Words by Phil Allum Photos by Paul Allum
Way back in May 2012, MB Swindon did a great ride in the Mendip Hills led by Tom Stickland with some local knowledge coming from a chap called Antony, a member of the Bristol Trails Group. I remember the ride well; a good route with lots of rocky bits, a bone shaking descent down by a quarry and great views from the top of a hill. Proper mountain biking.
I decided that I would try and recreate it.
The first port of call was to the MB Swindon website to re-read the ride report from that particular ride to try and gain a few nuggets of information: start point, ride length, names of features, hills etc. These basics would form the foundations of the ride.
Now having the start point, it was time to start joining the dots together on a map, to try and build the loop. This bit was quite easy, due to the fact I could visualise myself on the map, climbing and descending the contour lines as if I was there. But then I started to notice things: An alternative bridleway, contour lines closer together, bridleways that miss out some tarmac. The original loop only lasted a few minutes before being modified.
A bit of research revealed some great view points from the Cheddar Gorge Cliff Top Walk and a few more mouse clicks revealed that it is indeed very pleasing on two wheels (it may be called a walk, but it’s actually a bridleway) so that was included as well. This also meant that we could ride up the Gorge road from Cheddar to get to the cliff top walk, something I hadn’t done before.
So that was the route sorted, subject to it actually being rideable. A few emails later and the start point was confirmed: Simon from the Swan at Rowberrow was more than happy for us to use the pub’s car park. The Swan is in the perfect location to start a ride, nestled at the bottom of Rowberrow Warren, with trails littering the hillside.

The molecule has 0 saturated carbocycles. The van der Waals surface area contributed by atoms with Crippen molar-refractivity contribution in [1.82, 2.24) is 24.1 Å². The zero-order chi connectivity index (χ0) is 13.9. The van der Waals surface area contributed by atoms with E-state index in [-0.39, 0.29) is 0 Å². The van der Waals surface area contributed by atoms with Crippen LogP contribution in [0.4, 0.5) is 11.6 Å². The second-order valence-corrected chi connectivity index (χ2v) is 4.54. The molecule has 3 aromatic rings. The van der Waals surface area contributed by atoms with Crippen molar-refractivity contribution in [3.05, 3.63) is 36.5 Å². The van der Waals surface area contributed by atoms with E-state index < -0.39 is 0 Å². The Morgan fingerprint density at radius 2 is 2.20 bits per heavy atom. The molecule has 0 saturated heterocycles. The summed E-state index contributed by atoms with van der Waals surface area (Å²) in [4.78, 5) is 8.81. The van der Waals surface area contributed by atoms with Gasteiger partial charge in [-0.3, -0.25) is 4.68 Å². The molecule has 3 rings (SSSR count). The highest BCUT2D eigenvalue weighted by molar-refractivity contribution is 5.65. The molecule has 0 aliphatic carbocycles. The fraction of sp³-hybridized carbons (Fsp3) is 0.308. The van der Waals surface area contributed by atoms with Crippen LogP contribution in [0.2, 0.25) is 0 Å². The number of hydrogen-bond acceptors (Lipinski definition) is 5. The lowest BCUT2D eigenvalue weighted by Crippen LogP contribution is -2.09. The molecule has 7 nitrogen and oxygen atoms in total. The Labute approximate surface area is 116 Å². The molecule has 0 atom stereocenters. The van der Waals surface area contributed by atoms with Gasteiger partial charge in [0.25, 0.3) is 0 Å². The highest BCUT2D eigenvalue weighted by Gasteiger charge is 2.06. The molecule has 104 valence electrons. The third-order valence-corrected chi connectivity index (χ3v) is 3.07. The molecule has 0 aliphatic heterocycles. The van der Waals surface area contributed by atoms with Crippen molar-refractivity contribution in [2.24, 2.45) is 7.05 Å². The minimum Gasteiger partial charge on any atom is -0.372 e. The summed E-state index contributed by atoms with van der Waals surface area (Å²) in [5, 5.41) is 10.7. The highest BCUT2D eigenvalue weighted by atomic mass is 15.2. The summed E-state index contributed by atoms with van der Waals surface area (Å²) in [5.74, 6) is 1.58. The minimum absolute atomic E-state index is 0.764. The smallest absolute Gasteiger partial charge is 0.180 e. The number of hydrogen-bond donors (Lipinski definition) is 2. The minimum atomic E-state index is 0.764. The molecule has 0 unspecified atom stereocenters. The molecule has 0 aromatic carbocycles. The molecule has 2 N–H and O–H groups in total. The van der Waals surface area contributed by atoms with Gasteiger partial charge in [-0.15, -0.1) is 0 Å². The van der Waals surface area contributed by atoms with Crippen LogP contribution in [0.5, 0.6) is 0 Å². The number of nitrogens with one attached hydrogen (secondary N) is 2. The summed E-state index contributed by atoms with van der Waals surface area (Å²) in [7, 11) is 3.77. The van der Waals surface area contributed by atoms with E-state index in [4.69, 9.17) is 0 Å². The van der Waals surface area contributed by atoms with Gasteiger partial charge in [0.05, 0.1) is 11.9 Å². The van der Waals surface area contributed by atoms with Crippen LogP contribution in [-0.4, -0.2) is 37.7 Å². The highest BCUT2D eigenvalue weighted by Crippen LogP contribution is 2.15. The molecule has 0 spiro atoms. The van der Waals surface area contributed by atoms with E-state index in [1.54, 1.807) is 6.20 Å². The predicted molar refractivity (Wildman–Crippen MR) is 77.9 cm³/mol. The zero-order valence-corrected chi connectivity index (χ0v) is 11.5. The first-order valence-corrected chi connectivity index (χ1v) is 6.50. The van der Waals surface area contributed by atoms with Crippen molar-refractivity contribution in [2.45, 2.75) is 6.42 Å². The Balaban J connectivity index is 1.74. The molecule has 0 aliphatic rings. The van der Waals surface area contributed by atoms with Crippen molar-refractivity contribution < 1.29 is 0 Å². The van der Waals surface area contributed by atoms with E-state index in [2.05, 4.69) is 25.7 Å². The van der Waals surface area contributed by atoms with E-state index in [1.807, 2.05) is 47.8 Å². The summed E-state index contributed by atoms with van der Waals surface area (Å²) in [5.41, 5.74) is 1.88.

Next was to pick a date. Now remember this was all the way back in the depths of February, so there wasn’t much on the calendar at this point. Sunday 19th July. Why? I’ve no idea; it just seemed as good a date as any.
I then scribbled down a bit of a description and gave it to our web pixies, who kindly put it up on the MB Swindon website events list. The ride was official!
Then the fun really started: recce rides! It is all well and good having a route on a map, but does it translate well on the ground? Is it even rideable? Without actually getting down there and riding it you just don’t know.
As it turns out, the route was a goer, just requiring a bit of hike-a-bike in the middle. All good rides involve carrying your bike at some point right? We (that being my apprentice & I) even found a short section of man-made trail that somebody had built on the side of the Warren. Amazingly, the official ride was going follow the intended route. This rarely happens as normally somewhere is impassable, or a better alternative is found. But this whole route one was a good’un, so we decided to leave it as it was.
So with a finalised route and an approaching date, all that was left was a bit of last minute promoting and a few evenings doing the sun dance to the weather gods. As it was, they mocked me all week by threatening wet weather before finally taking pity on my feeble attempt at dancing and ordering the sun out at the last minute.
Sunday 19th July soon came and eleven fellow riders who had been lured by the promise of great riding (or was it the great pub?) met up on a sunny morning outside the Swan for the MB Swindon Mendip ride. How did it go? We had a blast. Proper mountain biking with a great bunch of people. The photos below capture the day quite well, with the stats looking a bit like this:
4 punctures, 1 ripped tyre
1 good sit down by Rich Ford
250,000 stings from nettles
12 happy riders.
If you missed this one, then make sure you bookmark www.mbswindon.co.uk/events so you don’t miss any more!